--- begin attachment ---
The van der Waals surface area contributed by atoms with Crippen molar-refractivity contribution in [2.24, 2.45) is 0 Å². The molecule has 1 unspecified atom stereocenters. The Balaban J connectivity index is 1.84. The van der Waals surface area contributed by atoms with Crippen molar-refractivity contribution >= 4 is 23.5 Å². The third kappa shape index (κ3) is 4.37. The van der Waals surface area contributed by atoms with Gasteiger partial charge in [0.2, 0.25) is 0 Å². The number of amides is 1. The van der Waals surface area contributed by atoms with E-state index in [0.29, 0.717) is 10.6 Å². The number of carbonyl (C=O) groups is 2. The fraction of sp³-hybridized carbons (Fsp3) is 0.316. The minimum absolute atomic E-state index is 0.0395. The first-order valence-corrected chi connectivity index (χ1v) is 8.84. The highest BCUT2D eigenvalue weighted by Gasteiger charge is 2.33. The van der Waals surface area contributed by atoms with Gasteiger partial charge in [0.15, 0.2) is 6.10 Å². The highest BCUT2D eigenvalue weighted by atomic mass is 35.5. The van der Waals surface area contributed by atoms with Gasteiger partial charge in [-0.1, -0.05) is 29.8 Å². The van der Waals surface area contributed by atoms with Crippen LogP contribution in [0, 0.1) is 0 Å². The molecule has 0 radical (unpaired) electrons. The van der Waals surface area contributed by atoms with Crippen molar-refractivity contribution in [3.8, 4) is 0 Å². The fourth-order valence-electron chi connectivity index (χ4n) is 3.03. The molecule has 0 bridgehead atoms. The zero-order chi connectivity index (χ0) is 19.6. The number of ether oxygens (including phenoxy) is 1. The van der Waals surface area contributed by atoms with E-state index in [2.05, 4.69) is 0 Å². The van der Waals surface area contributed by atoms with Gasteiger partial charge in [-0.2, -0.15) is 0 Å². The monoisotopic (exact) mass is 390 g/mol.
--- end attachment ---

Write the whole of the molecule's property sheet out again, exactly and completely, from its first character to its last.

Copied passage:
The van der Waals surface area contributed by atoms with Crippen molar-refractivity contribution in [2.24, 2.45) is 0 Å². The molecule has 1 unspecified atom stereocenters. The Balaban J connectivity index is 1.84. The van der Waals surface area contributed by atoms with Crippen molar-refractivity contribution >= 4 is 23.5 Å². The third kappa shape index (κ3) is 4.37. The van der Waals surface area contributed by atoms with Gasteiger partial charge in [0.2, 0.25) is 0 Å². The number of amides is 1. The van der Waals surface area contributed by atoms with E-state index in [0.29, 0.717) is 10.6 Å². The number of carbonyl (C=O) groups is 2. The fraction of sp³-hybridized carbons (Fsp3) is 0.316. The minimum absolute atomic E-state index is 0.0395. The first-order valence-corrected chi connectivity index (χ1v) is 8.84. The highest BCUT2D eigenvalue weighted by Gasteiger charge is 2.33. The van der Waals surface area contributed by atoms with Gasteiger partial charge in [0.15, 0.2) is 6.10 Å². The highest BCUT2D eigenvalue weighted by atomic mass is 35.5. The van der Waals surface area contributed by atoms with Gasteiger partial charge in [-0.1, -0.05) is 29.8 Å². The van der Waals surface area contributed by atoms with Crippen LogP contribution in [0, 0.1) is 0 Å². The molecule has 0 radical (unpaired) electrons. The van der Waals surface area contributed by atoms with Crippen molar-refractivity contribution in [3.8, 4) is 0 Å². The fourth-order valence-electron chi connectivity index (χ4n) is 3.03. The molecule has 0 bridgehead atoms. The zero-order chi connectivity index (χ0) is 19.6. The number of ether oxygens (including phenoxy) is 1. The van der Waals surface area contributed by atoms with E-state index in [2.05, 4.69) is 0 Å². The van der Waals surface area contributed by atoms with Gasteiger partial charge in [-0.2, -0.15) is 0 Å². The monoisotopic (exact) mass is 390 g/mol.